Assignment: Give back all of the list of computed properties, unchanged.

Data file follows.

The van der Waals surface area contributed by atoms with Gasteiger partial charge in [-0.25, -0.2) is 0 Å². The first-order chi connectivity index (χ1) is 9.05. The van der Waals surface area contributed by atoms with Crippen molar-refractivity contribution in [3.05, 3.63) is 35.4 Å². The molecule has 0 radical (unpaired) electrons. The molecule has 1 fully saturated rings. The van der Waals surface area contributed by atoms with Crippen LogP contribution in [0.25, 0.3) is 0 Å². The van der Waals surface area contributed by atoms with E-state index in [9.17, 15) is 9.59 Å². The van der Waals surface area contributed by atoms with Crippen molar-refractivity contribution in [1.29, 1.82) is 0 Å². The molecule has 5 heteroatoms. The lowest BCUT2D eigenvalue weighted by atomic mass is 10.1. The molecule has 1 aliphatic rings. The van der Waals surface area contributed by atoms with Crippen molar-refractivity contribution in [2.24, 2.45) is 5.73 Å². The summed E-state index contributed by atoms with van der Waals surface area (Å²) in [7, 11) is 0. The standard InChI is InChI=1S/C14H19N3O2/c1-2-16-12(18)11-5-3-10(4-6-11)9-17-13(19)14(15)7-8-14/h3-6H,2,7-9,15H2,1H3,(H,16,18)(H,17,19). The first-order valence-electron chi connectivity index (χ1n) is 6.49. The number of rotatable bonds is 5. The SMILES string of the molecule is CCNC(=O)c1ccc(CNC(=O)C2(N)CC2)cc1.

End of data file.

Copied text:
The van der Waals surface area contributed by atoms with Gasteiger partial charge in [-0.25, -0.2) is 0 Å². The first-order chi connectivity index (χ1) is 9.05. The van der Waals surface area contributed by atoms with Crippen molar-refractivity contribution in [3.05, 3.63) is 35.4 Å². The molecule has 0 radical (unpaired) electrons. The molecule has 1 fully saturated rings. The van der Waals surface area contributed by atoms with Crippen LogP contribution in [0.25, 0.3) is 0 Å². The van der Waals surface area contributed by atoms with E-state index in [9.17, 15) is 9.59 Å². The van der Waals surface area contributed by atoms with Crippen molar-refractivity contribution in [1.29, 1.82) is 0 Å². The molecule has 5 heteroatoms. The lowest BCUT2D eigenvalue weighted by atomic mass is 10.1. The molecule has 1 aliphatic rings. The van der Waals surface area contributed by atoms with Crippen molar-refractivity contribution in [2.24, 2.45) is 5.73 Å². The summed E-state index contributed by atoms with van der Waals surface area (Å²) in [7, 11) is 0. The standard InChI is InChI=1S/C14H19N3O2/c1-2-16-12(18)11-5-3-10(4-6-11)9-17-13(19)14(15)7-8-14/h3-6H,2,7-9,15H2,1H3,(H,16,18)(H,17,19). The first-order valence-electron chi connectivity index (χ1n) is 6.49. The number of rotatable bonds is 5. The SMILES string of the molecule is CCNC(=O)c1ccc(CNC(=O)C2(N)CC2)cc1.